Even the best-laid plans often go awry. A Lasting Power of Attorney (LPA) is a legally binding way of mitigating the life challenges you may not see coming.
As we get older, accidents or illness can strike at any time. One in six people over the age of 80 have dementia and it is estimated that an additional 225,000 people will be afflicted this year - one every three minutes. It is predicted that by 2025 one million people in the UK will suffer from dementia1, so it’s important, for both you and your dependents, that you make arrangements for the future now while you are fit, well and able to.
A Lasting Power of Attorney (LPA) is a recognised, legal document that allows you to appoint those you trust the most as your attorneys, allowing them to make decisions on your behalf, should you ever need them to. Should there be a time in the future that you don’t have the mental capacity to make decisions, without an LPA in place, it may be necessary for the Court of Protection to become involved. This can be a lengthy and costly process, and your appointed attorney may not be the person you would have chosen. During this time your partner will be unable to collect a pension or any benefits on your behalf.
If there does come a time when you are unable to manage your own affairs the way you want to, your LPA will ensure your spouse/partner, children or a close friend can handle all these important matters for you.
1Alzheimer's Society: Facts for the media
Before preparing your Lasting Power of Attorney, it is a good idea to note down necessary information that may be useful and assist you in setting out your wishes to the Estate Planning Team. You may wish to consider the following:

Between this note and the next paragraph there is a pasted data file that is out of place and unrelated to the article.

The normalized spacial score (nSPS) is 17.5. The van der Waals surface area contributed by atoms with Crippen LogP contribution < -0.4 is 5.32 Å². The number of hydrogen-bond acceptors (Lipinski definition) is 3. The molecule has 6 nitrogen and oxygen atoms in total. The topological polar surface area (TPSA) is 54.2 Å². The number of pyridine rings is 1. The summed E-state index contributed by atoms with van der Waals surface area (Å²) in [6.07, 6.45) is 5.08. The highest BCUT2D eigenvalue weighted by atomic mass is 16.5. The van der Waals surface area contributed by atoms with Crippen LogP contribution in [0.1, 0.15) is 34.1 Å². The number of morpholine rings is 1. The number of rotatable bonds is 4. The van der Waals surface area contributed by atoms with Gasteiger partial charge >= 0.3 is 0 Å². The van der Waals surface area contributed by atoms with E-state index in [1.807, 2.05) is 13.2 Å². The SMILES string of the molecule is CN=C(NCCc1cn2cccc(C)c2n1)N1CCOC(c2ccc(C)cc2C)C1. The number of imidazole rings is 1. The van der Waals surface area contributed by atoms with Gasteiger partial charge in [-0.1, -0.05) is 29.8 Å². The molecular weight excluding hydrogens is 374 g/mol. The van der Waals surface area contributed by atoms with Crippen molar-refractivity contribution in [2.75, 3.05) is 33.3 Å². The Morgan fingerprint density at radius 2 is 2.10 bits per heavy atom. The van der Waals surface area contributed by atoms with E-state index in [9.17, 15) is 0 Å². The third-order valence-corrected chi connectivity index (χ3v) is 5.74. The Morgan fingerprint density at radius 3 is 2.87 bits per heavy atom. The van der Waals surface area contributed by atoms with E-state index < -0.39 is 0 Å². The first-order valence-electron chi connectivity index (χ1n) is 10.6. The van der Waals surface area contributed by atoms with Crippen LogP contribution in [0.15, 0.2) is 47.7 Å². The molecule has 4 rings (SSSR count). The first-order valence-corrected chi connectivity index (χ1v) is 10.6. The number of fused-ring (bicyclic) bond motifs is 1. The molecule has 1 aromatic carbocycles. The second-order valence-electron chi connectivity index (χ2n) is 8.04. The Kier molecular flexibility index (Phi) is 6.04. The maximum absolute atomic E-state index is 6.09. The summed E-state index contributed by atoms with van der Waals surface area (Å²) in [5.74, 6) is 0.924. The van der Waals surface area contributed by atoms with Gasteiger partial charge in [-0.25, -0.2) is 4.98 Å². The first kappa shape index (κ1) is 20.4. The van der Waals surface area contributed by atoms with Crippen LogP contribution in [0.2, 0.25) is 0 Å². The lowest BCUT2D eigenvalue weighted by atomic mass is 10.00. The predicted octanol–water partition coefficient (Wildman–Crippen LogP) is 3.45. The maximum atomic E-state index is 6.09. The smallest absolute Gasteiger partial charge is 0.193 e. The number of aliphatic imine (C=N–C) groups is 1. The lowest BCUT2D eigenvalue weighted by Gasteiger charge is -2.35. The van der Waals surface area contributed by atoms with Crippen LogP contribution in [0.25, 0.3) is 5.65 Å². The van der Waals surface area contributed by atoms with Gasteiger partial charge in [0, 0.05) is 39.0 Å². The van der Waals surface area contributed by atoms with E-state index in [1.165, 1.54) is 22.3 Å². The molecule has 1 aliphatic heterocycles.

Attorneys: Who will be your attorneys? Ensure they are someone you trust. Speak to them in advance and make sure they are willing to accept the responsibility.
Type of LPA required: What kind of LPA is suitable for you, Health & Welfare and Property & Finance. What do you want to achieve from putting in place an LPA?
Assets: Full addresses of any property you have, financial assets including money held in accounts and shares.
Debts: This will include mortgages, loans and any other obligations you have to creditors.
In England and Wales, there are two types of LPA which deal with entirely different aspects of your life; Property & Financial Affairs, and Health & Welfare. You can choose to have both or just one on its own.
This LPA gives your appointed attorney(s) the power to make decisions about money and property for you. It can be used as soon as it’s registered, with your permission, on either a temporary or permanent basis.
This LPA gives your appointed attorney(s) the power to make decisions about your health and personal welfare. It can only be used when you’re unable to make your own decisions, and enables them to speak for you if you are unable to do so yourself.
Responsible Estate Planning offer a professional, personal Lasting Powers of Attorney service.
Right from the start, you’ll be assigned a dedicated adviser who will take care of everything for you.
They’ll take the time to get to know your individual circumstances, needs and wants, and will work meticulously to ensure your documents cover absolutely everything you need them to.
Need to know more before speaking to us? Why not take a look at our FAQs specifically for LPAs.
1 LPA: £300
2 LPAs: £600
3 LPAs: £900
4 LPAs: £1200
The LPA fees are inclusive of all costs including VAT and the Office of The Public Guardian registration fees.
Your LPA specialist will discuss your requirements, such as who will be appointed and under what circumstances. They will then prepare the paperwork for you to review.
Your Lasting Power of Attorney will need to be signed by you, your appointed attorney, the witnesses and a certificate provider, for the document to be legally binding. For security purposes, it is recommended you nominate more than one Attorney.
The entire process will be dealt with by your LPA specialist so that you can set-and-forget with complete peace of mind.